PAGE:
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"Janek: The Forget Me Not Murders" was the 6th of 7 made for TV movies on CBS based on novelist William Bayer's fictional NYPD Det Frank Janek. Bayer's novel "Wallflower" is the inspiration for this edition, where Janek returns to the small screen after a two year absence (broadcast in March of 1994, the film was a follow up to 1992's "Terror On Track Nine") with his most personal case yet, finding the killer who murdered his beloved god daughter Jess. Once again Richard Crenna gets the call to play Janek.
When we first see Janek he's very much alone (typical of the films and the books), this time taking in the sights in Canada before attending a conference on criminal behavior. It's here that he meets Dr. Monique Dessier (Helen Shaver), one of Canada's top psychologists, who initially catches our hero's attention for her good looks, before he realizes she is the main speaker at the conference he is town to attend. Despite some endearing but decidedly awkward verbal fumbling the two eventually hit it off, at least until news of Jess' death reaches Janek. Once he returns to New York Janek immediately is at odds with Police Chief Wycoff (Phillip Bosco, reprising his role from earlier films) over not being involved in the investigation. Once it's revealed that Jess' death was the work of a serial killer and not a random act Janek wants the case even more (these types of crimes tend to be his specialty).
Eventually Janek is put in touch with the FBI team investigating the case and although impressed with their work he quickly ends up at odds with them as well over a key piece of the investigation he feels is being overlooked. Originally brought in to assist the FBI due to his past dealings with serial killer cases, Janek & the FBI agree to work separate angles on the case. Wycoff isn't pleased since this effectively takes Janek off any other potential cases but reluctantly agrees. As usual, Janek's partner Aaron Greenberg provides the back up, played once again by Cliff Gorman who does an excellent job at commanding his own presence in scenes without overshadowing Crenna.
The bulk of the film deals with Janek's investigation as he & Greenberg work the angle he argued with the FBI over, which slowly turns in some promising leads. Like in past films there is a fair amount of psychological profiling by Janek as he tries to discern the killer's identity. Unlike in "Terror On Track 9" or "Silent Betrayal" where Janek's investigation basically leads to one dead end after another until a lucky break cracks the case, here Janek & Greenberg seemingly hit on a string of fruitful leads, following each step until it leads to the killer. A risky ploy that breaks Department Policy provides the most vital clues yet, but it nearly gets Janek & Greenberg fired. It also gets an informant killed and puts Janek in a deadly confrontation with the killer.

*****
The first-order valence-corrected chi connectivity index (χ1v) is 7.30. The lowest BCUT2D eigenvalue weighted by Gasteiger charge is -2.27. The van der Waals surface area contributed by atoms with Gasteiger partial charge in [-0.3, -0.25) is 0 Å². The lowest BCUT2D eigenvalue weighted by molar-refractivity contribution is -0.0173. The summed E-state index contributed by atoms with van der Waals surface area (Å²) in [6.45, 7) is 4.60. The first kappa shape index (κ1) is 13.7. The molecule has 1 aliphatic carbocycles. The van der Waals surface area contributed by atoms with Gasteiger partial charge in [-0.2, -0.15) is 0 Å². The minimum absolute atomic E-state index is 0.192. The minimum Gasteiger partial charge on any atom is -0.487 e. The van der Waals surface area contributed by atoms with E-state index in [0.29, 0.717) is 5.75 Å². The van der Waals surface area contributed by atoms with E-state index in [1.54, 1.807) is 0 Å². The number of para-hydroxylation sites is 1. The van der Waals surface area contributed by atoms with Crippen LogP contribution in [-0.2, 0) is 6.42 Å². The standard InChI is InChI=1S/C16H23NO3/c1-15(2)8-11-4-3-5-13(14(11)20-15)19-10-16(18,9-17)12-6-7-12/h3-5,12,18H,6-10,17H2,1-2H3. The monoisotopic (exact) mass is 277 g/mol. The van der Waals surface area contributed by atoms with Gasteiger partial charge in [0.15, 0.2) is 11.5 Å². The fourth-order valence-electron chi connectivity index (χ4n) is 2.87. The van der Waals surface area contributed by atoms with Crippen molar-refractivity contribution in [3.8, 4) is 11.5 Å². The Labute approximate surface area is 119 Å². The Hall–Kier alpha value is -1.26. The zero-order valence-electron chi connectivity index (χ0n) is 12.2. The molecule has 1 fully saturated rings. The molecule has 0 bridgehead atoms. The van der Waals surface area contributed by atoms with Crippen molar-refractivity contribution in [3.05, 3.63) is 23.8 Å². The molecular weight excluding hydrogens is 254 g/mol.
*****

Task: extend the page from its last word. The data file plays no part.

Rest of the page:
The kicker here is whether the killer acted alone, with Janek (and eventually Greenberg) convinced that an earlier suspect since ruled out may still have been involved, possibly as the brains behind the killings. Unfortunately Janek is short on proof and given little time by an impatient Wycoff to solve the last piece of the puzzle. Complicating matters more is Janek's attempts to start a serious relationship with Monique, who ends up providing some valuable insight into the killer's profile as well doing some under cover work for the team, though it puts her in danger briefly as well. Monique isn't sure she likes Janek's intense pursuit and questions how much of his obsession is strictly business as opposed to wanting vengeance for Jess' death.
Janek is forced into some extraordinary measures to get a final confession but nothing to out of sorts for many police and detective dramas. Tyne Daly does a strong turn as a cold as ice therapist who seems to be intrinsically linked to all of the victims. Next to Crenna, she steals the show. As usual Crenna is strong as Frank Janek, convincingly straddling the lines between standard tough guy cop, hopeless but jaded romantic, and a man consumed by his desire for revenge. The film portrayal of Janek isn't as complex as Bayer's books but that doesn't make Crenna any less effective in illuminating the different layers of the character. Crenna was an excellent actor always capable of pulling the most out of the material he was given. A good choice for a good character.
Will Janek catch the killer ? Will he get the girl (typically he doesn't in these films, his romantic life the polar opposite of his police career success wise) ? "The Forget Me Not Murders" is an enjoyable, if at times a bit predictable, film, a solid procedural, that doesn't bog down much in the middle and leaves with a satisfying ending. Another good entry in Frank Janek film series.
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